Torpor is a (usually short-term) state of decreased physiological activity in an animal, usually characterized by a reduced body temperature and rate of metabolism. Animals that go through torpor include birds (even tiny hummingbirds) - notably Cypselomorphae - and some small mammals such as bats. During the active part of their day, these animals maintain normal body temperature and activity levels, but their body temperature drops during a portion of the day (usually night) to conserve energy. Torpor is often used to help animals survive during periods of colder temperatures, since it allows the organism to save the amount of energy that would normally be used to maintain a high body temperature.

Torpor may extend for a longer period of time. Some animals such as groundhogs, ground squirrels and jumping mice enter this intensely deep state of hibernation for the duration of the winter. Lungfish switch to the torpor state if their pool dries out; tenrecs switch to the torpor state if food is scarce during the summer (in Madagascar). Black bears, although often thought of as hibernators, do not truly enter a state of torpor: While their body temperatures lower along with respiration and heartbeat, they do not decrease as significantly as most animals in a state of torpor. Still, there is much debate about this within the scientific community: Some feel that black bears are true hibernators that employ a more advanced form of hibernation.fact|date=November 2007

Other uses of the word

* Torpor is alternately used as a reference to any non-physiological state of inactivity. As an example, recently naturalists have learned that the female crocodile enters a deep torpor without aggression during their short egg laying period.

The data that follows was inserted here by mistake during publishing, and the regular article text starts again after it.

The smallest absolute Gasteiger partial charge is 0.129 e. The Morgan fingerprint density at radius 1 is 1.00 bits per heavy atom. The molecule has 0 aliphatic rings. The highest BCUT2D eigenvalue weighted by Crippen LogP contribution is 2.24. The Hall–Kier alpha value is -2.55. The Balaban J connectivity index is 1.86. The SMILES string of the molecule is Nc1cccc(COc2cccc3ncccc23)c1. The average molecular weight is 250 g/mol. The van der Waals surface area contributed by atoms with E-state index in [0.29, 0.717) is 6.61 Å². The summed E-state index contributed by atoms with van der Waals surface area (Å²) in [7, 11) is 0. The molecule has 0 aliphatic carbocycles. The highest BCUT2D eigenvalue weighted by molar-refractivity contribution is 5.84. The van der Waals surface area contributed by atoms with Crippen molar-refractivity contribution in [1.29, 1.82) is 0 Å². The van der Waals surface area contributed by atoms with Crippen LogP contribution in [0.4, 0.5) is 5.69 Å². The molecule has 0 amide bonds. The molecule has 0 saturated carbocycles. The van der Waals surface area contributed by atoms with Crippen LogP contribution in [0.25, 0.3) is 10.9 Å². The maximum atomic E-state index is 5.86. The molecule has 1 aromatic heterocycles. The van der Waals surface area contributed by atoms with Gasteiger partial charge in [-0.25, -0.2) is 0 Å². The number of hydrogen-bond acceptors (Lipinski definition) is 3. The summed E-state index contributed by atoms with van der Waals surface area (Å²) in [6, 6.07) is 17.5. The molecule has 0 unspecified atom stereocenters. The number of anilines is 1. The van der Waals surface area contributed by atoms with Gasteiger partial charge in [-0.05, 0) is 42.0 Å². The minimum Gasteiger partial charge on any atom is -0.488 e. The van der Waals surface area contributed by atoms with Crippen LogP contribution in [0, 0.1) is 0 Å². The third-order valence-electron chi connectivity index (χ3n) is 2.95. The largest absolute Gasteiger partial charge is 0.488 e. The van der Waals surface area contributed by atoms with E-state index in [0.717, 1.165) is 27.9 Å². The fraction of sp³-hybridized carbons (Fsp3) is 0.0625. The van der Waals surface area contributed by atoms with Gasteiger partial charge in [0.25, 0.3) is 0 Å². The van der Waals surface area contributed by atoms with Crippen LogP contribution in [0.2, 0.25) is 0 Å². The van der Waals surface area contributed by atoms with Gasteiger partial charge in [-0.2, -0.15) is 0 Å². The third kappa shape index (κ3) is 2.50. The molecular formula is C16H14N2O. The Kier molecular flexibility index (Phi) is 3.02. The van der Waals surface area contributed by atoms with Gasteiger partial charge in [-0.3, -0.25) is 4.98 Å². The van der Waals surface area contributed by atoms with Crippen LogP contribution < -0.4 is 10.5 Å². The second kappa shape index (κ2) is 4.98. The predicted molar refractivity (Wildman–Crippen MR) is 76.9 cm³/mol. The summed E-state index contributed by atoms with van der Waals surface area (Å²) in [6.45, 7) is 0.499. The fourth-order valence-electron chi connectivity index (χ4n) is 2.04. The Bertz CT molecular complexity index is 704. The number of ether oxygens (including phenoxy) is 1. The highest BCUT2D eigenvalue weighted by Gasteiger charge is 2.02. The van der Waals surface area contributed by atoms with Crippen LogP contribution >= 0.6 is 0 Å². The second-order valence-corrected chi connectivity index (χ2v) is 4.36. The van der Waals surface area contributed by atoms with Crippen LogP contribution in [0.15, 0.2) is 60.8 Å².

* Torpor is also used in the mythology of the roleplaying game to describe the state that a vampire enters during the daylight hours. In some legends and fiction, torpor also refers to a period of indefinite hibernation entered by vampires who have gone long periods of time without feeding on blood, or those who've suffered mortal wounds but have not been destroyed.

See also

* Dormancy
* Estivation
* Stupor

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  • Torpor — Tor por, n. [L., from torpere, to be torpid.] [1913 Webster] 1. Loss of motion, or of the motion; a state of inactivity with partial or total insensibility; numbness. [1913 Webster] 2. Dullness; sluggishness; inactivity; as, a torpor of the… …   The Collaborative International Dictionary of English

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